So varied and contradictory are human accounts of animals that any survey of them, including as informal a one as the works here represent, reveals that the real meaning of animals is that they always escape the systems of meaning we construct for them. Their infinite variety and mystery are such that the best taxonomy remains the one that inspired Michel Foucault's seminal critique of the Enlightenment: This book first arose out of a passage in Borges, out of the laughter that shattered, as I read the passage, all the familiar landmarks of my thought—our thought, the thought that bears the stamp of our age and our geography—breaking up all the ordered surfaces and all the planes with which we are accustomed to tame the wild profusion of existing things, and continuing long afterwards to disturb and threaten with collapse our age-old distinction between the Same and the Other. This passage quotes a "certain Chinese encyclopedia" in which it is written that "animals are divided into: (a) belonging to the Emperor, (b) embalmed, (c) tame, (d) sucking pigs, (e) sirens, (f) fabulous, (g) stray dogs, (h) included in the present classification, (i) frenzied, (j) innumerable, (k) drawn with a very fine camelhair brush, (1) et cetera, (m) having just broken the water pitcher, (n) that from a long way off look like flies."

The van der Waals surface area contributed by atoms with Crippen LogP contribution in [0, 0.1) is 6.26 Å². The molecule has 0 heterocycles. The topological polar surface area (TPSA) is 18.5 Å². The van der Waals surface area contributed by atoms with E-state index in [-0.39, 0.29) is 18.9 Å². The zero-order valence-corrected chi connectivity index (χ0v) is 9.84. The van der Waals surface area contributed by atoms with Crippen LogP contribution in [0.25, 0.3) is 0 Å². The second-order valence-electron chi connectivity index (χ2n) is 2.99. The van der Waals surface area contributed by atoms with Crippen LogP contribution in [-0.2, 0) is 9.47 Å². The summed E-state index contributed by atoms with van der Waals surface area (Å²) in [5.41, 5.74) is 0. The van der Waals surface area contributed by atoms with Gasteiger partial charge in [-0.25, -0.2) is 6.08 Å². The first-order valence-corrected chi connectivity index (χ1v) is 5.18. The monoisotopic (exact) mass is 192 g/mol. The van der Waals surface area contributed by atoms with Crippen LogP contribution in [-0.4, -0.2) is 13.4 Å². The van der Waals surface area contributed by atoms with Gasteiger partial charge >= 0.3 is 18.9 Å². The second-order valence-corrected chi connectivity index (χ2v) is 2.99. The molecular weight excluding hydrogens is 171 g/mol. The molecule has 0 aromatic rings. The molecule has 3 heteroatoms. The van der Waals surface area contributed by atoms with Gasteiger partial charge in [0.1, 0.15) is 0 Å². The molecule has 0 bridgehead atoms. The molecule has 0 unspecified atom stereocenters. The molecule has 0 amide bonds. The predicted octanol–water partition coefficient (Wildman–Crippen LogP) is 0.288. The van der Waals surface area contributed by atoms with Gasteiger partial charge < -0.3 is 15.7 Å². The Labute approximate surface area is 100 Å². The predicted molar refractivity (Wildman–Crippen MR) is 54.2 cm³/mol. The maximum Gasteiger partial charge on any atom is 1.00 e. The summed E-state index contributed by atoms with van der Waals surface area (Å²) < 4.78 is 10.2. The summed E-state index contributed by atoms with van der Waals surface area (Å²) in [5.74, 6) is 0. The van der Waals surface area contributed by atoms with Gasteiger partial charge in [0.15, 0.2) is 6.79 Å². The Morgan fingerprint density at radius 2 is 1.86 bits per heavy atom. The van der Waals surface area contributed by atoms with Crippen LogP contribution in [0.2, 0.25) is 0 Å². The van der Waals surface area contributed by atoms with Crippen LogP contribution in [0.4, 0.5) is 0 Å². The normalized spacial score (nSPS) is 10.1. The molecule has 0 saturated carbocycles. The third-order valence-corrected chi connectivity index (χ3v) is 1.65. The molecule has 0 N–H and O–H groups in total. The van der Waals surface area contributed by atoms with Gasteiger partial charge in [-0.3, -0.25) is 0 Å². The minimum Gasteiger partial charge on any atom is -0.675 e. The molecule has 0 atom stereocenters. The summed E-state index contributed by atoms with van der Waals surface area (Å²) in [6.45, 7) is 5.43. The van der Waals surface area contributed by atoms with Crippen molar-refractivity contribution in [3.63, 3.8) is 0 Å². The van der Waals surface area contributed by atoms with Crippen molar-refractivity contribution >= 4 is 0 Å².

In the wonderment of this taxonomy, the thing we apprehend in one great leap, the thing that, by means of the fable, is demonstrated as the exotic charm of another system of thought, is the limitation of our own, the stark impossibility of thinking that. What Foucault calls the "wonderment" of this taxonomy is exactly the response that the interspecies performances in this book strive toward: many moments of astonishment and wonder, leading to a hope-filled embrace of the impossible.